Consider, in this regard, that in the straitened conditions of our public finances, almost all spending on infrastructure will be funded through borrowings. If the debt is to be paid off over the lifespan on the infrastructure – as it should be – the bonds issued to finance it will yield an interest rate of around 9% or 10%. In addition, ongoing maintenance and running costs will also have to be financed.
For the economics to work, in other words, the infrastructure will have to generate significant returns if it is to pay for itself through taxes and user charges. This, it must be stressed, is entirely possible. But it is possible only if the right infrastructure is built – new head offices for national departments, for example, yield only trivial economic returns; newly developed wharfs and gantries might yield very substantial returns.
It is not merely a question of generating economic returns of sufficient scale, however. Government must be able to capture a large enough fraction of those returns as taxes or user charges, or its debt burden will rise. That is more easily done with toll roads, for example, than with human settlements, even if the latter do generate significant economic returns.
Medupi and Kusile, for example, are unlikely ever to generate the economic returns needed to pay for themselves, much less the revenues that Eskom needs, because the costs of building them were so high and they deliver far less power than promised. If that kind of waste happens again, then the odds rise that the money spent on infrastructure (R1-trillion is promised) won’t deliver the requisite growth.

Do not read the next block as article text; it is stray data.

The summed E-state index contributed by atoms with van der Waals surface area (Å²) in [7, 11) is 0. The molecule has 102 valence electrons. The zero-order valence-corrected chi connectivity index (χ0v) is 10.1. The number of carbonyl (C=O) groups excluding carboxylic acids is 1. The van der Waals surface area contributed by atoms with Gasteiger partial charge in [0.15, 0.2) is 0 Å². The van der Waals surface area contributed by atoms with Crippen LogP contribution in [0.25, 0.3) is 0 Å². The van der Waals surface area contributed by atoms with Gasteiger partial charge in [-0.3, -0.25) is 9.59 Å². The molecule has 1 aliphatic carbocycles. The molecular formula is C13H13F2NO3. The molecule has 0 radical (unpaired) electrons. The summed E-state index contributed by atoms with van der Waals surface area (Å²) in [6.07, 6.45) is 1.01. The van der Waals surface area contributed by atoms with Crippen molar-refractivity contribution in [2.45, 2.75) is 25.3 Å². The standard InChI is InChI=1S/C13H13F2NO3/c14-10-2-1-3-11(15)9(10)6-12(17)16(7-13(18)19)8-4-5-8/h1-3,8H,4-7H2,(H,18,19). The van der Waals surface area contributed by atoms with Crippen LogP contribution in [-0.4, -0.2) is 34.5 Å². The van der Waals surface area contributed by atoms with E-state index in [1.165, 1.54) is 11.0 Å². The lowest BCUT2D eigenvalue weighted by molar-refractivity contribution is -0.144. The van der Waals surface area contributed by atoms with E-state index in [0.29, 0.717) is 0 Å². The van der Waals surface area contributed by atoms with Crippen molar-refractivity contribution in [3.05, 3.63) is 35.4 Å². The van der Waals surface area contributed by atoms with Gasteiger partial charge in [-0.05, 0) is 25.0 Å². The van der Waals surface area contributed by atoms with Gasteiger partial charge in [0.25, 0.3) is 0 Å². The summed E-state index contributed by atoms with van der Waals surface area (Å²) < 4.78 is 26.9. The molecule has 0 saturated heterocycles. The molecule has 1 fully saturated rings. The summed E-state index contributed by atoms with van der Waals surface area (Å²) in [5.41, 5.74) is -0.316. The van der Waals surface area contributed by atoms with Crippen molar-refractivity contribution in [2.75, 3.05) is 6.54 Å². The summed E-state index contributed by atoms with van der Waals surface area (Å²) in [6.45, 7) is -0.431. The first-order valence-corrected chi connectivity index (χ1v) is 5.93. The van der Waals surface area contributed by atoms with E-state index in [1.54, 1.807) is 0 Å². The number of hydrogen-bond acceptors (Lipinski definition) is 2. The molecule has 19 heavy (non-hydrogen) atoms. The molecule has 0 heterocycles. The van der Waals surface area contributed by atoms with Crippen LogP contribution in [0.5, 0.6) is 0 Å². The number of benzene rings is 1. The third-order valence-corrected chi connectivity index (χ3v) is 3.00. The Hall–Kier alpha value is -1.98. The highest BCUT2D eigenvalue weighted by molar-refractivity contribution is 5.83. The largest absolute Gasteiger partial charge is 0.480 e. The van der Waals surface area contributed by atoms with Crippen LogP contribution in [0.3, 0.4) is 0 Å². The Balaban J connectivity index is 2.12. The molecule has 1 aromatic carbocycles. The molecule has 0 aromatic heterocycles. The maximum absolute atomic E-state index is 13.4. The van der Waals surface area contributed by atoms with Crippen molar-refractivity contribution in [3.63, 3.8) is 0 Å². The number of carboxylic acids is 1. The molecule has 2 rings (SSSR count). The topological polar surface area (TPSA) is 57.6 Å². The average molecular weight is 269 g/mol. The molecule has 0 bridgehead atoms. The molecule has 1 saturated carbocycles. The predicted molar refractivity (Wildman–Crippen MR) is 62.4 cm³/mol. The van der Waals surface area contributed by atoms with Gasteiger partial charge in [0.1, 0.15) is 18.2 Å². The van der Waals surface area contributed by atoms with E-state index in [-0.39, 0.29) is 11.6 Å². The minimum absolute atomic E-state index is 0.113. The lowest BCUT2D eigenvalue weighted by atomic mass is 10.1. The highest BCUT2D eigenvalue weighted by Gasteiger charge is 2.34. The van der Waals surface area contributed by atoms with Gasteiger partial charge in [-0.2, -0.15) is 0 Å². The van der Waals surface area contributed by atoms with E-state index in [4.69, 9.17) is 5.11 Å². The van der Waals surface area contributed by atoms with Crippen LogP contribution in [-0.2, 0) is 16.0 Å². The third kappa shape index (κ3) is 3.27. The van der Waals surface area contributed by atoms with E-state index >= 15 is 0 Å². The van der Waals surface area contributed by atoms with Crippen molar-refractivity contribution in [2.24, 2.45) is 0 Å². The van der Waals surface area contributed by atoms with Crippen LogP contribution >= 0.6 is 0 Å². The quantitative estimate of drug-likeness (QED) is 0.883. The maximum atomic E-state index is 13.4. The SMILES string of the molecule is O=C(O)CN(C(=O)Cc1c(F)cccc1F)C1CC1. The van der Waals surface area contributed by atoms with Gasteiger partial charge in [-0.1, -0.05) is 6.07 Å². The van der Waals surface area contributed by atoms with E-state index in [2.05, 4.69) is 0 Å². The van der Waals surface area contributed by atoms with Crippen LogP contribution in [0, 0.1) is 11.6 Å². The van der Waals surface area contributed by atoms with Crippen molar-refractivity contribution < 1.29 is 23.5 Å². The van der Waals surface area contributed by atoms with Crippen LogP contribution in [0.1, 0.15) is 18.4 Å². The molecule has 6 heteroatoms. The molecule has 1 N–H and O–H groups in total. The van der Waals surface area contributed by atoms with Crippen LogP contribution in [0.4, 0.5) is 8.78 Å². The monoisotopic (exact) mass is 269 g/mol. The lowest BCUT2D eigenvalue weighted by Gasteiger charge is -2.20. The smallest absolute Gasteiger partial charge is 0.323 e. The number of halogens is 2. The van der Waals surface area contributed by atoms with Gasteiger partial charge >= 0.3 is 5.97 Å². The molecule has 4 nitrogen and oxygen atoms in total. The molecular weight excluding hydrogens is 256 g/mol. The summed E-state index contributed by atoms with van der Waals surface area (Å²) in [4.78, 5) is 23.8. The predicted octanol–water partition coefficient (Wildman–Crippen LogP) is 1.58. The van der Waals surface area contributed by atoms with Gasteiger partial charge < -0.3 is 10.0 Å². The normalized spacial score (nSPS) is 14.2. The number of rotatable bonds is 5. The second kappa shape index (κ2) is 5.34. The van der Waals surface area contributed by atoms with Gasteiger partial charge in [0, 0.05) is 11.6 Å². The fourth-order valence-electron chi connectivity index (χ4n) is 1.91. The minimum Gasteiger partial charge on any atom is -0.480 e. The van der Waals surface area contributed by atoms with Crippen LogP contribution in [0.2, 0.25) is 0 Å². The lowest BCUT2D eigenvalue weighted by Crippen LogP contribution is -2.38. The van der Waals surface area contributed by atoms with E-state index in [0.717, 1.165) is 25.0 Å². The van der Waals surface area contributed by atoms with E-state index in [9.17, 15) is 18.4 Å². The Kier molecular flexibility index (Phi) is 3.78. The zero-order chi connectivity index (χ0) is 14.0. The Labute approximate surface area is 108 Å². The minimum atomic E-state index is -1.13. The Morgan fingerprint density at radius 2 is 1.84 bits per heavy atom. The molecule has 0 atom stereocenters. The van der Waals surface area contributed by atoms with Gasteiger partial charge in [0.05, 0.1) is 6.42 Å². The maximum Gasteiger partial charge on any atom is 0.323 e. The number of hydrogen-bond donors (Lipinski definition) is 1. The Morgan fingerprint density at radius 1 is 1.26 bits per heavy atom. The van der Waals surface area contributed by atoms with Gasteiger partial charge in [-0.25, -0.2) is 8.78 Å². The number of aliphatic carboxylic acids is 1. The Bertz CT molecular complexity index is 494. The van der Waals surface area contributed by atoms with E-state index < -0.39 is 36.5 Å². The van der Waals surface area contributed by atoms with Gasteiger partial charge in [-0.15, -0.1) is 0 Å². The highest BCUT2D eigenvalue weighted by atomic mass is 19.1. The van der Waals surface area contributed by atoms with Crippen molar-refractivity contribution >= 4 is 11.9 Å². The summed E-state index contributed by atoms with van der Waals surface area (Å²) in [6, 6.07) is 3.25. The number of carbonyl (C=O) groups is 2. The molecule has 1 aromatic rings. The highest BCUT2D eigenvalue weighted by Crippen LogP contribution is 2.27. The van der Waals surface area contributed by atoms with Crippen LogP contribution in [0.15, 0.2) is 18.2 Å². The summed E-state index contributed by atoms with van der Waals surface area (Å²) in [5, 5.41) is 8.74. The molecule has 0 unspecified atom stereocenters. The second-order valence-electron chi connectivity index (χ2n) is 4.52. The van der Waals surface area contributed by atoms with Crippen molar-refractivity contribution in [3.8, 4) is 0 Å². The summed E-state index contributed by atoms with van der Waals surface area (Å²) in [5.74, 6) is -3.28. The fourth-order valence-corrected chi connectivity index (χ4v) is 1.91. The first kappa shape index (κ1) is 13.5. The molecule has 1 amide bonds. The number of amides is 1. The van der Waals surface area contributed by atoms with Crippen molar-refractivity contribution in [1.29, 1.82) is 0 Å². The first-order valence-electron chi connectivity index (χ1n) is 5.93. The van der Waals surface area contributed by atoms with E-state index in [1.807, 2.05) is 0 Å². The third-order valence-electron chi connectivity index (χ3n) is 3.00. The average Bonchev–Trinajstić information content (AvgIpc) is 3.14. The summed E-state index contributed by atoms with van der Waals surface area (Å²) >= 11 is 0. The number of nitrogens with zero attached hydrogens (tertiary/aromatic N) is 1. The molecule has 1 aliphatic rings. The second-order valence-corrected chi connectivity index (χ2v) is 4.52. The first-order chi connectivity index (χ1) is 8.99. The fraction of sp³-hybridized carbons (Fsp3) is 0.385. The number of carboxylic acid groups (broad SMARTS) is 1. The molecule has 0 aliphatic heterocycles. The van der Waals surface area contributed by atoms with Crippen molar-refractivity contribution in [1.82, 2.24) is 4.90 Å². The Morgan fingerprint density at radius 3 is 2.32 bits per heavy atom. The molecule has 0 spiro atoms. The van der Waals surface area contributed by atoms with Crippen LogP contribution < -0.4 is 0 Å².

Which brings us back to the industrialisation-through-localisation strategy which will be tied to the infrastructure push. The risk here is that all the innumerable, poorly specified and wholly unquantified goals of that strategy will have one entirely predictable consequence: higher costs, slower rollout and less actual infrastructure delivered.
The odds of the infrastructure plan being able to generate the requisite returns are greatly increased if it is built at lowest-possible costs. To the extent that the infrastructure programme pursues numerous subordinate goals – at least some of which government acknowledges will increase costs – makes this much less likely. And the result is that the quantum of infrastructure added to South Africa’s stock of fixed capital will be diminished.
Given the depths into which the South African economy has collapsed, a sound plan for economic reconstruction and recovery is vital for our collective futures. Some rethinking is clearly in order.
Ann Bernstein is executive director of the Centre for Development and Enterprise.
Article published by the Daily Maverick